The Warriors are in trouble. KD is hurt. But is even a chance at overturning a 3-1 deficit too good to pass up?
The Warriors now find themselves down 3-1 to the Raptors in the 2019 NBA Finals, and Kevin Durant has yet to play a game. Durant has been out since May 8 with a calf strain, and we’re unsure if he’s even scrimmaged with the team since. The Warriors, who are also dealing with injuries to Klay Thompson, Andre Iguodala, DeMarcus Cousins and Kevon Looney, don’t look like the same team without their perennial Finals MVP, too. They’ve lost back-to-back games by double digits.
Head coach Steve Kerr has been secretive about Durant’s health status, hinting that he may return for Game 5 or 6 if there is one. But the extent of what he’s dealing with has otherwise been kept hush-hush.
Durant and Golden State’s medical staff have been careful with his rehab given the long-term risks. The question is, if he’s given a choice of whether or not to return, even if he isn’t at full health, should he?
ELLENTUCK: There’s never been a better opportunity for Kevin Durant to prove he is not just a mere add-on as a Golden State Warrior than if he were to return to Game 5 and win. The Warriors look tired, sad and hurt right now, and each win left in this series would drive up his worth that much more. I mean, heck, it could be enough to sway him to stay with the franchise for another stint. If he’s too hurt, he’s too hurt. But if I’m Kevin Durant, I’m lobbying whoever I have to so I can step on the floor on Monday. There’s so much more to gain than to lose.
WINFIELD: Nah, Matt. First: Add-on is disrespect. Two-time Finals MVP, and should be three-time based on how subpar the Warriors look without him. Durant’s entire Warriors existence has been validated in his absence. Returning to the lineup only puts him at risk of a) re-injury or b) a subpar performance in a losing effort where everything falls apart at the expense of a championship. Regardless, Durant is injured. If he’s able to come back, he’ll play. I don’t think he’s sitting out intentionally for legacy purposes. But, for me, it’s clear he’s the difference, and this series shows every bit how important he’s been to their success all along.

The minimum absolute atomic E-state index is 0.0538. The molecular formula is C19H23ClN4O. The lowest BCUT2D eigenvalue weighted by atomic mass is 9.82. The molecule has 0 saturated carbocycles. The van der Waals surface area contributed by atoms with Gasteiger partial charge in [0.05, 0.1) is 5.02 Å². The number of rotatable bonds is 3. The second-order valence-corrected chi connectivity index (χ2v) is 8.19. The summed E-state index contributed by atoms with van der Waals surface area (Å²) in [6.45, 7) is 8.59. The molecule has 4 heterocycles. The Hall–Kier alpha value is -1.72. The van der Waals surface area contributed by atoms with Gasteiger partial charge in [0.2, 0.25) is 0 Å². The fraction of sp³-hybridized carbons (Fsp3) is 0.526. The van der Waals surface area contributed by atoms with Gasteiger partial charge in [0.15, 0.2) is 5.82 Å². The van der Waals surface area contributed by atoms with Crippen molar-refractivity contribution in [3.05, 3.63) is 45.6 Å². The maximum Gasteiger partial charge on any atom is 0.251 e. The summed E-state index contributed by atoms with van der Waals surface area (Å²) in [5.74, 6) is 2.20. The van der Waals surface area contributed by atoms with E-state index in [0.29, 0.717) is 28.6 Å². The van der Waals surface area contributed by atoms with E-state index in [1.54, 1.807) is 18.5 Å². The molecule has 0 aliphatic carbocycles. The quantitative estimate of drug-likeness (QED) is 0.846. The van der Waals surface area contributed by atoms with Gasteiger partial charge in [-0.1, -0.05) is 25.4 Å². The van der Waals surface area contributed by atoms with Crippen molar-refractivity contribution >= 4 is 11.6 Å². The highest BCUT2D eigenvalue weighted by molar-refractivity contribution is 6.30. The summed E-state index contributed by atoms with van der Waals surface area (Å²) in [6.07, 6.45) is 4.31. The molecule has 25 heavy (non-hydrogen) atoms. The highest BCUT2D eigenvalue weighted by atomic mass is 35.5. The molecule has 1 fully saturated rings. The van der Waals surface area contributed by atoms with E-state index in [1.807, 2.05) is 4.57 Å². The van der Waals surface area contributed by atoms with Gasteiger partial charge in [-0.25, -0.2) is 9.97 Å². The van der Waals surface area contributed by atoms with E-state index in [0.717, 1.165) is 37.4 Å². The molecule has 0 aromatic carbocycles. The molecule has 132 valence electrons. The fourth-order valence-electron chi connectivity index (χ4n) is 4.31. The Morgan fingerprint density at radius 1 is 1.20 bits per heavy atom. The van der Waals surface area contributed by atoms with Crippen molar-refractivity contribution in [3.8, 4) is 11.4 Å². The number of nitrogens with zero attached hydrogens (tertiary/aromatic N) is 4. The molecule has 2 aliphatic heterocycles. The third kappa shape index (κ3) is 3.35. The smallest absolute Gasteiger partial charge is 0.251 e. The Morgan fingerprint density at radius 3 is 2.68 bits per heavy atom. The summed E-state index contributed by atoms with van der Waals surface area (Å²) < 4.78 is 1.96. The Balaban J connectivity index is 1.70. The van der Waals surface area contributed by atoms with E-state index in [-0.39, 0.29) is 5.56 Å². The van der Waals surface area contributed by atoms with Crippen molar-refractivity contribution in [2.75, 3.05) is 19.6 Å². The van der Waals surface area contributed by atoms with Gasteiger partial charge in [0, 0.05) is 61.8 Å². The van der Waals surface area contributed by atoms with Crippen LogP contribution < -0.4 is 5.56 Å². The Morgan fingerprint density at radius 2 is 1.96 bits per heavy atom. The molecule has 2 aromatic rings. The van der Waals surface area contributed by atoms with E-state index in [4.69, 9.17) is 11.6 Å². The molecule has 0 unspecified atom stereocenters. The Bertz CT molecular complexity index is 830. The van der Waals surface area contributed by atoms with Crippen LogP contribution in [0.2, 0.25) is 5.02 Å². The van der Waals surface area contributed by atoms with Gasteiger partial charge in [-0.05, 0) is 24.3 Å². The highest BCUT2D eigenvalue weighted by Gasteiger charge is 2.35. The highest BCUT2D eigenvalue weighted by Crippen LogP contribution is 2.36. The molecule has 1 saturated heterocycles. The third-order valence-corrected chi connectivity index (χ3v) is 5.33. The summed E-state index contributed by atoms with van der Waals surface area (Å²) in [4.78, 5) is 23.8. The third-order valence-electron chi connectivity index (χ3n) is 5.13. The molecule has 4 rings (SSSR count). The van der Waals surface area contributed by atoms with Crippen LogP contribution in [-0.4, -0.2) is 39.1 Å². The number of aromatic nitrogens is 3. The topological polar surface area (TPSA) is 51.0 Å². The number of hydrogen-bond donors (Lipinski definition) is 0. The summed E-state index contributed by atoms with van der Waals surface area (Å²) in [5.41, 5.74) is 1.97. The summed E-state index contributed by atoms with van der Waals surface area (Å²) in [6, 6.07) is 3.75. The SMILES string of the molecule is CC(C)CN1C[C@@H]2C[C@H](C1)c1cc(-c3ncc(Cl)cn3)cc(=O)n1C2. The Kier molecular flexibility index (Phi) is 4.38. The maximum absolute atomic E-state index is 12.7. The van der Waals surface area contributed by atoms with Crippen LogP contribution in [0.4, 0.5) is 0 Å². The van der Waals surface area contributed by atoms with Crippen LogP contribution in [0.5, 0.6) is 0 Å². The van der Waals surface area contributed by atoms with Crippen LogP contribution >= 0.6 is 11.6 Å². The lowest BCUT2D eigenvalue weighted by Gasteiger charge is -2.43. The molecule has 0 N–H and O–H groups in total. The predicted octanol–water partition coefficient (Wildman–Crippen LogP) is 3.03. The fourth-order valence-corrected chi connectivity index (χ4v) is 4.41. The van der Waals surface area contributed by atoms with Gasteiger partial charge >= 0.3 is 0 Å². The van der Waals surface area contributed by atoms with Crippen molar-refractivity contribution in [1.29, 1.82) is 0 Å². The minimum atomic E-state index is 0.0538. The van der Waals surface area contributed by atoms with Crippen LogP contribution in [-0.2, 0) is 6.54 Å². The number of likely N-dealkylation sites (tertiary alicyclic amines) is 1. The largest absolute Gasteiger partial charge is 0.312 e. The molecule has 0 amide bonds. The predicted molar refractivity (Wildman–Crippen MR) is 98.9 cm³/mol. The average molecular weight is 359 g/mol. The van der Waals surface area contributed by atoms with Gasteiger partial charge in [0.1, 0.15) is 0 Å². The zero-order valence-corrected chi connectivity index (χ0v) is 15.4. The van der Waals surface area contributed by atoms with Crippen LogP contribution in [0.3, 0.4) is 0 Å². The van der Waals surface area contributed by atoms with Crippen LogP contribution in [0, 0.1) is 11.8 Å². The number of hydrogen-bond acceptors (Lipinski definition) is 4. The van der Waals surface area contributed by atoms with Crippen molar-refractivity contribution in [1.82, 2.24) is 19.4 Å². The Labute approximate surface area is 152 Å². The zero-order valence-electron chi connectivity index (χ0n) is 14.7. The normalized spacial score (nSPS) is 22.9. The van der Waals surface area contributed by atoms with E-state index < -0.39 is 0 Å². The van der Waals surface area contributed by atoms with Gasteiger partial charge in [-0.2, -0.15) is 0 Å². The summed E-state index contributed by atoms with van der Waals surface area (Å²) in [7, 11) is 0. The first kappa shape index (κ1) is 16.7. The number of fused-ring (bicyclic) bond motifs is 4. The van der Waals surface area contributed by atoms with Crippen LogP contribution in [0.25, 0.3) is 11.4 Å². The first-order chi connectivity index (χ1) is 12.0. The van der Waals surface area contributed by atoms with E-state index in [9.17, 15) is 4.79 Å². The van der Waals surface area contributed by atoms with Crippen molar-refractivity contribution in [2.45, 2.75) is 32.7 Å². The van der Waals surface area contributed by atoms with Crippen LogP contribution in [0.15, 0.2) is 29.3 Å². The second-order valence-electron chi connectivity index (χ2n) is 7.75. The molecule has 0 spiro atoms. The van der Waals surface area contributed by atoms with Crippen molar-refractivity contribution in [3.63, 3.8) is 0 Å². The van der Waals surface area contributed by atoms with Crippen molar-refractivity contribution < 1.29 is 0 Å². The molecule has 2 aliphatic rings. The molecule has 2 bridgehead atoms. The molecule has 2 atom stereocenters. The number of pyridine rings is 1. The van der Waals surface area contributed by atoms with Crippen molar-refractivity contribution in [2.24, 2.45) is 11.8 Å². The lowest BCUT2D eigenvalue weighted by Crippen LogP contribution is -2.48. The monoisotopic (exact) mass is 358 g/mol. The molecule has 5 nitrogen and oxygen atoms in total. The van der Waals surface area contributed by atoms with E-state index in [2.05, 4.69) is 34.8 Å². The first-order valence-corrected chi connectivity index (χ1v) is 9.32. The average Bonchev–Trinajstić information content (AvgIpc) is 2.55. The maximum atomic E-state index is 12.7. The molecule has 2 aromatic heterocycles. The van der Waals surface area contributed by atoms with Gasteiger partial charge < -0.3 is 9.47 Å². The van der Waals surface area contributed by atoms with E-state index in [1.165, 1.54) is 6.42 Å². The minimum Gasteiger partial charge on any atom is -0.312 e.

ELLENTUCK: But even if he comes back and loses, he has every excuse in the book to play. He can say he wasn’t 100 percent still and he can say his teammates weren’t 100 percent healthy either. If he’s already planning to leave after the season anyway, there’s no social risk in taking this leap of faith which could shut the mouth of every hater he’s ever had since 2016. Of course, he’d be risking re-injury, and for that reason I’d never fault him for sitting out. But from a public perception perspective — which we know he’s always thinking about — this is an easy call. Are you imagining what his entire narrative would become if he helped Golden State crawl back from a 3-1 deficit (which would ultimately kill off 3-1 jokes, too)?
WINFIELD: Maybe it’s just me, but I genuinely think any Kevin Durant hater watching this series has to pay homage. He is the ultimate pressure release. His impact on both ends of the floor is missed. When the Warriors go on to lose these Finals, this will be remembered as the series Kevin Durant missed.
It sounds great: Oh, KD came back in Game 5 and hero-balled the Warriors to three straight wins. But the man hasn’t played basketball for precisely one month, and hasn’t even been participating in scrimmages. He’s gonna be rusty, have Kawhi Leonard draped all over him, on 1.5 legs, and be under NBA Finals pressure. Meanwhile, he’s risking a re-injury, and we saw what happened with DeMarcus Cousins this season.
A return is unnecessary if he’s not 100 percent healthy. And, to be honest, it’s unnecessary for legacy purposes, too. His legacy is adequately represented by how Golden State has performed without him.